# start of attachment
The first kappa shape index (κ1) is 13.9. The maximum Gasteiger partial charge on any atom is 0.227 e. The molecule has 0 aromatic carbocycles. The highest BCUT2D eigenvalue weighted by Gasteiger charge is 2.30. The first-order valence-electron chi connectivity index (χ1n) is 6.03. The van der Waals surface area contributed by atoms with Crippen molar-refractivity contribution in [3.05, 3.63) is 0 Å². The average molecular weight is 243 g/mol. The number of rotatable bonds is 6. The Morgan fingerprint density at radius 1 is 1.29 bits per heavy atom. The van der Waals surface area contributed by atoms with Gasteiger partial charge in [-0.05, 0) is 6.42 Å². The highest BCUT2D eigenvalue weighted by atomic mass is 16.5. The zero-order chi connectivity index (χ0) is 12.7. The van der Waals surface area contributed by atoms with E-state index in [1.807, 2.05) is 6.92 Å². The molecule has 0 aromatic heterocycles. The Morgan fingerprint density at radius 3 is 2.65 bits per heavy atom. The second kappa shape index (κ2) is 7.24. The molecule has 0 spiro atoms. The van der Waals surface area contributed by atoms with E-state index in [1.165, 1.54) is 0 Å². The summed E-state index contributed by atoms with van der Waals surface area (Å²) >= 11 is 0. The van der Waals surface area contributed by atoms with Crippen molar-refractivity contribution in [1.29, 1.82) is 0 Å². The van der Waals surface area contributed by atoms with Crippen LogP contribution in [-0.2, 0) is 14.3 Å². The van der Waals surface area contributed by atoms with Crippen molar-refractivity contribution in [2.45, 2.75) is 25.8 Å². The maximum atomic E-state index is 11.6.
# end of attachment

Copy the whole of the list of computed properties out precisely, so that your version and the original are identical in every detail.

The first kappa shape index (κ1) is 13.9. The maximum Gasteiger partial charge on any atom is 0.227 e. The molecule has 0 aromatic carbocycles. The highest BCUT2D eigenvalue weighted by Gasteiger charge is 2.30. The first-order valence-electron chi connectivity index (χ1n) is 6.03. The van der Waals surface area contributed by atoms with Crippen molar-refractivity contribution in [3.05, 3.63) is 0 Å². The average molecular weight is 243 g/mol. The number of rotatable bonds is 6. The Morgan fingerprint density at radius 1 is 1.29 bits per heavy atom. The van der Waals surface area contributed by atoms with Gasteiger partial charge in [-0.05, 0) is 6.42 Å². The highest BCUT2D eigenvalue weighted by atomic mass is 16.5. The zero-order chi connectivity index (χ0) is 12.7. The van der Waals surface area contributed by atoms with E-state index in [1.807, 2.05) is 6.92 Å². The molecule has 0 aromatic heterocycles. The Morgan fingerprint density at radius 3 is 2.65 bits per heavy atom. The second kappa shape index (κ2) is 7.24. The molecule has 0 spiro atoms. The van der Waals surface area contributed by atoms with E-state index in [1.165, 1.54) is 0 Å². The summed E-state index contributed by atoms with van der Waals surface area (Å²) >= 11 is 0. The van der Waals surface area contributed by atoms with Crippen molar-refractivity contribution in [1.29, 1.82) is 0 Å². The van der Waals surface area contributed by atoms with Crippen LogP contribution in [-0.2, 0) is 14.3 Å². The van der Waals surface area contributed by atoms with Crippen molar-refractivity contribution in [2.45, 2.75) is 25.8 Å². The maximum atomic E-state index is 11.6.